Today

It’s been six months since that terrible day. I’ve tried to fill you in on what I’ve done and how I’ve experienced in the post love era.

There are a few notable moments I didn’t mention.

One of my friends nearly died. She had a procedure that should have been minor but complications kept her in the hospital. Her husband later told me he was shouting at Christine for trying to take his wife. I think that’s how he explained it.

It was terrifying for all of us. I don’t think anyone could have taken another death in our small, close knit group. She recovered. I was so thankful. I was also incredibly jealous. That sounds so horrible, but it made me think even more about my own loss. Why did everyone else get to have a person? I know, I’m selfish.

Then there was the night I was on the edge of joining Christine. It only happened once, me feeling that way. I was at our friend’s bar celebrating their 10th anniversary in business. All of our friends and acquaintances were there, having a great time. And I just started to feel so alone. Christine should have been there, but she wasn’t and never would be. It was also the first time several people had seen me since she passed away, so I had the whole widower leprosy thing going on as well.

I just kept coming back to joining her. I couldn’t stop thinking about it. I moved away from my friends started messaging her, telling her I didn’t think I could make it through another night without her. And then a friend texted me this:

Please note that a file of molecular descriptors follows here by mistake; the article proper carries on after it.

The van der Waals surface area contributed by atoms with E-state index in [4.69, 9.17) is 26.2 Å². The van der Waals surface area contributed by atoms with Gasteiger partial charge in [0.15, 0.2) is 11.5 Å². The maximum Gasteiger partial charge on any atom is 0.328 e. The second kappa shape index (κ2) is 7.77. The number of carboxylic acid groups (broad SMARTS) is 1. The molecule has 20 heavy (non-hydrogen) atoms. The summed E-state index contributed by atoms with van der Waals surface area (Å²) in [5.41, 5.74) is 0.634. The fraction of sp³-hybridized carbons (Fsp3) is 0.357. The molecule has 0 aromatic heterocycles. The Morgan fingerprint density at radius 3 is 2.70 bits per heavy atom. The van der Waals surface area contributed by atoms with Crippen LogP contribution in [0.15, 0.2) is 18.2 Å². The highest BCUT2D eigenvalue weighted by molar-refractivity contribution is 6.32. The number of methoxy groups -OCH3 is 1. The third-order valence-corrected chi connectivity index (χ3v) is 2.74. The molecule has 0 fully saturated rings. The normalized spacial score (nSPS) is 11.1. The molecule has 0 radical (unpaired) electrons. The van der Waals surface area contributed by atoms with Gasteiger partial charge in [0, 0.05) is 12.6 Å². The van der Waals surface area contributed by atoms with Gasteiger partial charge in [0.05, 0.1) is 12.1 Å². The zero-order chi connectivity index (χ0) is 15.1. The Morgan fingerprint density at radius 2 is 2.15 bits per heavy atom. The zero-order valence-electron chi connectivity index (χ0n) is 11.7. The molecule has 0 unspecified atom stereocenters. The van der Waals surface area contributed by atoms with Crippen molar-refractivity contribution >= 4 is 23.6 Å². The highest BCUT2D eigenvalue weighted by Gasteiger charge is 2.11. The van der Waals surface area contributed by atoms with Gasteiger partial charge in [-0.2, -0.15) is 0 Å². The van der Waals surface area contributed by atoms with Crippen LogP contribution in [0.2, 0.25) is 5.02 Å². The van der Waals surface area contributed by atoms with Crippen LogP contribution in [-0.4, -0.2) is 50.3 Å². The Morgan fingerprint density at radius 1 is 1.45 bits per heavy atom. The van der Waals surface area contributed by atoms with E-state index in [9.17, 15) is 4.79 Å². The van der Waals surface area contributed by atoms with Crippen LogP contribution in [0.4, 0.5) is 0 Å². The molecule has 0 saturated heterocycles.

smiles

I know, it’s ridiculous. And it pulled me completely out of that line of thinking and I’ve never gone back.

There was the benefit for Crisis Connections we held in Christine’s honor. A friend did an amazing job getting stuff to auction off and raffle and we raised thousands. I even stood up on a table and gave a short speech. I thought it would be a horribly sad night but it wasn’t. It was a great night.

There was Halloween in Ireland where I was the one who got the ring from the barmbrack bread, supposedly signifying I would be married within the year. It was incredibly awkward but I kept the ring as a promise that things will get better someday.

barmbrack

I went out with the team that night to have a couple pints. When they learned about Christine they told me of an Irish tradition wherein a glass of the departed’s favorite drink was set at the table and a spot left open for them.

They bought her a glass of pinot grigio we kept a place at the table for her.

I also failed to tell you about the most important of the revelations I had. I realized I hadn’t mourned Christine. I pushed her aside so much trying to stay away from the bad feelings and just bottled it all up.

So I decided to let myself feel it. And holy shit how I’ve felt it. I’ve been a total wreck for three weeks. Just constantly breaking down over the littlest thing. But that might be OK.

Oh, and I found a therapist.

So there we are. All caught up. I’m alone. My wife’s sadness overwhelmed her and she took her own life. My kids lost their mom. The world lost the most beautiful person it had.

No happy ending. Not yet. Not even sure if you can have one of those in a situation like this. I mean, Christine clearly can’t. Can I?

I don’t know what’s coming from here. The pain has been overwhelming the last couple days since we buried her. I know it won’t get better, but it will get different. I’ll keep moving forward and keep my memory of her with me everyday. I just need to remember the good ones. Hold those. I’ll probably share them here from time to time.

I’ve heard from an astoundingly large number of people since starting this blog, a lot of them have said me telling this story is helping them through the same darkness Christine suffered from.

I’ll keep writing, you keep reading. We’ll get through this shit show together.

Yours in love,

-B

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